Title: White Noise
Spoilers: Cracked, season eight.
Summary: He doesn't understand. He can't follow her logic, can't protect her. Not from herself.
Author's Note: This is a missing scene, and it takes place after the one where Abby learns about Thorson's hallucinations, but before Gibbs visits Ducky in the morgue (the scene that begins, 'There's no reasoning with her.').
"What don't I understand?"
Gibbs quietly sets his peace offering down on the workbench, and Abby stares at it, biting her lip. He's not sure how deep the wound he opened is, and he doesn't expect a Caf-Pow! to help, but it's an opening bid to regain her regard.
"Forget it, Gibbs," she says, her voice slow and heavy, the way it always is after she's been crying. "No matter what I say, you won't get it. You'll just wait me out, and nod, and interrupt me to ask me to dumb it down for you-"
"Want me to apologise for not having a college education? Cause that's not the Abby I know." He keeps his voice calm, though her shot at his lack of book-smarts stings a little. It's always been a barrier between them; one of only three, the others being pop culture and technology. With everything else, they're in accord, sharing the same moral codes, beliefs and work ethics.
She stares at him, distress overcoming her as her conscience pricks. Before he can tell her not to worry about it, she spins and heads into her inner lab, snatching up the evidence bag that contains Thorson's diary on the way past.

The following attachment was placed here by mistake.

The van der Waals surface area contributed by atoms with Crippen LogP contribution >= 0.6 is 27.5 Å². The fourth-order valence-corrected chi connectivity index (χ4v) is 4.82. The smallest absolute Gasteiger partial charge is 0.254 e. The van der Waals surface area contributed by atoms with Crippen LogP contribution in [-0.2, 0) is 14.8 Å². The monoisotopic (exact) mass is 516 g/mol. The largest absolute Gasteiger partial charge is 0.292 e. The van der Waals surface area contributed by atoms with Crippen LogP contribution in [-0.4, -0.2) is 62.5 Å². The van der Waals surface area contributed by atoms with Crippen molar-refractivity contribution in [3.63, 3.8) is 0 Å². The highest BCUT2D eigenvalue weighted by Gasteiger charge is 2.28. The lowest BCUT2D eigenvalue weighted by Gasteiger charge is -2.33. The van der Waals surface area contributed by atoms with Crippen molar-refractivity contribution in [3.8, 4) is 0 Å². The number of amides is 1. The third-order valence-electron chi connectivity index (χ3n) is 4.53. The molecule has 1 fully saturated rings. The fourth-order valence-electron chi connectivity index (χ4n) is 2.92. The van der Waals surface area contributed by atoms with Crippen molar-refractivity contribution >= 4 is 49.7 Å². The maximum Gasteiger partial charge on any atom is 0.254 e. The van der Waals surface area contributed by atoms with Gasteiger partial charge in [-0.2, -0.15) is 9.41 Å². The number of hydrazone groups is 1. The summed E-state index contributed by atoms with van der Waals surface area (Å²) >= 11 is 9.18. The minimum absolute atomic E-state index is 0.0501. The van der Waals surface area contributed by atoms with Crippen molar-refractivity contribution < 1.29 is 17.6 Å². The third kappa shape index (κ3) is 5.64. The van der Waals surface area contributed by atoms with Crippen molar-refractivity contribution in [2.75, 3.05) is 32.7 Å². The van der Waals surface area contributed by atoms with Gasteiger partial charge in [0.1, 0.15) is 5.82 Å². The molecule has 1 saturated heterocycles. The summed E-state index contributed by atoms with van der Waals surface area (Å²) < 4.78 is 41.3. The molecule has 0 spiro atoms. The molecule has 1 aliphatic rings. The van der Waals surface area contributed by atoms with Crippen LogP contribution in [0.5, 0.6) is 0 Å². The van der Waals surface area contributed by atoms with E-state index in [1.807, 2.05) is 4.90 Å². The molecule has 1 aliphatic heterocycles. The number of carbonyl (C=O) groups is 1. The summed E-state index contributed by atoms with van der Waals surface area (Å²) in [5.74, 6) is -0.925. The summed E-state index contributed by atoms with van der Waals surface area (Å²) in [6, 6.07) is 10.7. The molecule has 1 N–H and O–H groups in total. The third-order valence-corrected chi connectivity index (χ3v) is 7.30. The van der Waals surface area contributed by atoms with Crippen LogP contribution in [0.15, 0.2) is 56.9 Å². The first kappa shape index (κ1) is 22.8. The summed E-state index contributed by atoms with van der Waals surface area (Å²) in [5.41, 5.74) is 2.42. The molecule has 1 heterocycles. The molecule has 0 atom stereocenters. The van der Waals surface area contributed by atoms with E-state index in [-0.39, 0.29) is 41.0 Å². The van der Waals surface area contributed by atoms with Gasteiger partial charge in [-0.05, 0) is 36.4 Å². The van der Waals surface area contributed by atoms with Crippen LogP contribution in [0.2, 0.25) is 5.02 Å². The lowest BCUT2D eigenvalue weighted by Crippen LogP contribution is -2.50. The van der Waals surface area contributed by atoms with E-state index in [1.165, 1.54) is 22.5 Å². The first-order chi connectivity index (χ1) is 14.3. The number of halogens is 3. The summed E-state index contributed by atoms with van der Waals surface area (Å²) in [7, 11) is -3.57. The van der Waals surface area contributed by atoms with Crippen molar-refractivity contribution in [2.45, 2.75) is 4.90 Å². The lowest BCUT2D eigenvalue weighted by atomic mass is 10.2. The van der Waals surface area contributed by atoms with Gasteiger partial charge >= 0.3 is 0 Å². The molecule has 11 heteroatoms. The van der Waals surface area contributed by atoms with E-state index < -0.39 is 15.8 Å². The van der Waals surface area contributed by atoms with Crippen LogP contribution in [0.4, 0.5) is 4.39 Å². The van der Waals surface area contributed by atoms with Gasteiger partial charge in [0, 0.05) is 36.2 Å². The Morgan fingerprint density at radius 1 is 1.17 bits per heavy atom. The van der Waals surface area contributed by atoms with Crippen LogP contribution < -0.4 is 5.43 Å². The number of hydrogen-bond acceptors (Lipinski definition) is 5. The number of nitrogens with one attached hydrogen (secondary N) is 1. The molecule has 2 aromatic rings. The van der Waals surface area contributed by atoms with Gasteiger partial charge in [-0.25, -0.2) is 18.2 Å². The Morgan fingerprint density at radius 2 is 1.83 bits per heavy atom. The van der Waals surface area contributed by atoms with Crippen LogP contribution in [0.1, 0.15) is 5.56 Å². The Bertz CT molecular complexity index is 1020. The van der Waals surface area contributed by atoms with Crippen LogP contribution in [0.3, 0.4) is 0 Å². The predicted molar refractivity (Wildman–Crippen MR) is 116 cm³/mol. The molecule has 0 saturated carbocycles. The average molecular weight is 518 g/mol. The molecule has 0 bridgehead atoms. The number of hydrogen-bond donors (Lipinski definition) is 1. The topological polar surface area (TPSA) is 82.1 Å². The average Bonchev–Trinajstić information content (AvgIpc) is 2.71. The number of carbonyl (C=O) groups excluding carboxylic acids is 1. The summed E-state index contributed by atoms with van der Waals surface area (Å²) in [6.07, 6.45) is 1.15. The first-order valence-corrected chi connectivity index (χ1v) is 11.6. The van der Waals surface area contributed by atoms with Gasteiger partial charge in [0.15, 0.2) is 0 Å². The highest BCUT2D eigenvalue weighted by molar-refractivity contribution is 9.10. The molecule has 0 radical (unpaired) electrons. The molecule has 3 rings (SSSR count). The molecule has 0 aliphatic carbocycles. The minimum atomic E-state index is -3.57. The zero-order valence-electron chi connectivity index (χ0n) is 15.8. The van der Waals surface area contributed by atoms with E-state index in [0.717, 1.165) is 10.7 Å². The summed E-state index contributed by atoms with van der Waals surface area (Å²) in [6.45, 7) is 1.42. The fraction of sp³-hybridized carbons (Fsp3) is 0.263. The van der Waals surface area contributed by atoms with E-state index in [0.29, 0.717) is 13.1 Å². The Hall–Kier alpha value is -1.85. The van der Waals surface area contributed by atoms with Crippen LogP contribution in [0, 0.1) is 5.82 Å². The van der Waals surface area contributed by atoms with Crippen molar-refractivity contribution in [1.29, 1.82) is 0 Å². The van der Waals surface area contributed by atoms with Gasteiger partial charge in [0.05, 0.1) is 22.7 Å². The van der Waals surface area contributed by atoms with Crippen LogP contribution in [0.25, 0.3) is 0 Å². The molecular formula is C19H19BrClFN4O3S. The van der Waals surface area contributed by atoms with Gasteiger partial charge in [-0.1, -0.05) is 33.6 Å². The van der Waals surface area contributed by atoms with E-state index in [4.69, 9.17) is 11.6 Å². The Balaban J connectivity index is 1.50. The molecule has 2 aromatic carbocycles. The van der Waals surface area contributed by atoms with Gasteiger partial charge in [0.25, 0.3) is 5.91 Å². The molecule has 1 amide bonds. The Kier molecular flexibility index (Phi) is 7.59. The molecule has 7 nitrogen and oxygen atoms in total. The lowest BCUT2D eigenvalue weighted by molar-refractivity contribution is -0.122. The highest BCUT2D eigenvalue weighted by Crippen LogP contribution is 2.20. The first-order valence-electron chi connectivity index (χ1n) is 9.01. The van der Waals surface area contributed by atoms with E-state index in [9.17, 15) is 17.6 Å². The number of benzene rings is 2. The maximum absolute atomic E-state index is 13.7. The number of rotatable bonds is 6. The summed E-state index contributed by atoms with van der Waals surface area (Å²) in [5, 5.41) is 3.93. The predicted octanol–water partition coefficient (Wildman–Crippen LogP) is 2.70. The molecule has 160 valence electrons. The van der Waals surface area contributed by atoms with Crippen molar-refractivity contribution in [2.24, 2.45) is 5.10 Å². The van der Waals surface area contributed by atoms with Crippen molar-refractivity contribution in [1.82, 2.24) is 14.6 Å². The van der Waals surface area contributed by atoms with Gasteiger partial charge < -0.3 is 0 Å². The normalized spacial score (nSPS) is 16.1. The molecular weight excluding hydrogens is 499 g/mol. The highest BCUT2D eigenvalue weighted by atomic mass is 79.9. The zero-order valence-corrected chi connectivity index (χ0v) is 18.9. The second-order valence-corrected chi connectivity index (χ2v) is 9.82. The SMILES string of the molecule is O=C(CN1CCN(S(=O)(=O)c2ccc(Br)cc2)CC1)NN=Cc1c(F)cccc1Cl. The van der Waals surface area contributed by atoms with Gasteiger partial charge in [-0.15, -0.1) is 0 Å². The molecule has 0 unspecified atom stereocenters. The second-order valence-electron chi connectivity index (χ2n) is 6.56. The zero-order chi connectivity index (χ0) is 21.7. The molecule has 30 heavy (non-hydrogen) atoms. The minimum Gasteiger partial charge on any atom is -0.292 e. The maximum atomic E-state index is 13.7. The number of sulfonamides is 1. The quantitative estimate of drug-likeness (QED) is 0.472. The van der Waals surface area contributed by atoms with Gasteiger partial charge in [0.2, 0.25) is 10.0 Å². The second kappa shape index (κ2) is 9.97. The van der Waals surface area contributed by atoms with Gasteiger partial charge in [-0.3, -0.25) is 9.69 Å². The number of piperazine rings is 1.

Seeking to lose herself in work. Distancing herself from her connection to him, and her guilt at her careless words.
It's not a good sign.
Gibbs isn't as immersed in Clea Thorson as Abby is, but he's delved into her mind far enough to know that the two are alike. Beyond the obvious scientific connection, the statements given by the victim's associates paint a picture that's familiar to him.
"Abby." He doesn't get too close; she'd only build her defences higher. She pretends not to hear him; her hands tremble a little as she puts on latex gloves, then opens the bag and pulls out Thorson's diary. Not for the first time, he imagines.
"If you don't wanna talk, that's fine. But I need you to listen to me."
"Can't right now. A little busy." She keeps her eyes focused on the diary, though he can tell she's not absorbing any of the information on the page she's looking at.
He can either take the notebook from her, or he can just start talking. He chooses the latter, leaning against the wall and watching her pretend to read. "I know you and the Lieutenant had a lot in common, Abbs. Looking at her… I'm just glad it's not you on that slab."
She bites her lip, then sets her jaw determinedly, pitting her resolve against the urge to let everything that's walled up inside her spill out.
"'Mr. K' was a dead end. We need to backtrack. We know Thorson was poisoned, and in a way that Ducky can't figure out. And that's what we need to focus on right now. How she was poisoned, and if that narrows down the search for her killer.